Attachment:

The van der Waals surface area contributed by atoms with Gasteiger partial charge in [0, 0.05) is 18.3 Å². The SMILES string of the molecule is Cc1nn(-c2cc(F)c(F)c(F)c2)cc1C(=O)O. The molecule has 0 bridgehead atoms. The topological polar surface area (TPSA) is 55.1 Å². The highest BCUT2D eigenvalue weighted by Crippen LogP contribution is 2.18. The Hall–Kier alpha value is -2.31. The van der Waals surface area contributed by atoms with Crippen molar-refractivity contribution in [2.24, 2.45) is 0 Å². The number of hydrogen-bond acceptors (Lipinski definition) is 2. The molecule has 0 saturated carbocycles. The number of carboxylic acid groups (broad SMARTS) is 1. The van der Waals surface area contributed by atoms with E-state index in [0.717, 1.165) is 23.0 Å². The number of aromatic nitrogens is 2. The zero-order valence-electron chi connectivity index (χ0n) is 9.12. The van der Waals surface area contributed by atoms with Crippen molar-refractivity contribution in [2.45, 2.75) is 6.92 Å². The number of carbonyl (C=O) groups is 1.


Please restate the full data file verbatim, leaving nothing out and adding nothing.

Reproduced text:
The van der Waals surface area contributed by atoms with Gasteiger partial charge in [0, 0.05) is 18.3 Å². The SMILES string of the molecule is Cc1nn(-c2cc(F)c(F)c(F)c2)cc1C(=O)O. The molecule has 0 bridgehead atoms. The topological polar surface area (TPSA) is 55.1 Å². The highest BCUT2D eigenvalue weighted by Crippen LogP contribution is 2.18. The Hall–Kier alpha value is -2.31. The van der Waals surface area contributed by atoms with Crippen molar-refractivity contribution in [2.24, 2.45) is 0 Å². The number of hydrogen-bond acceptors (Lipinski definition) is 2. The molecule has 0 saturated carbocycles. The number of carboxylic acid groups (broad SMARTS) is 1. The van der Waals surface area contributed by atoms with E-state index in [0.717, 1.165) is 23.0 Å². The number of aromatic nitrogens is 2. The zero-order valence-electron chi connectivity index (χ0n) is 9.12. The van der Waals surface area contributed by atoms with Crippen molar-refractivity contribution in [2.45, 2.75) is 6.92 Å². The number of carbonyl (C=O) groups is 1.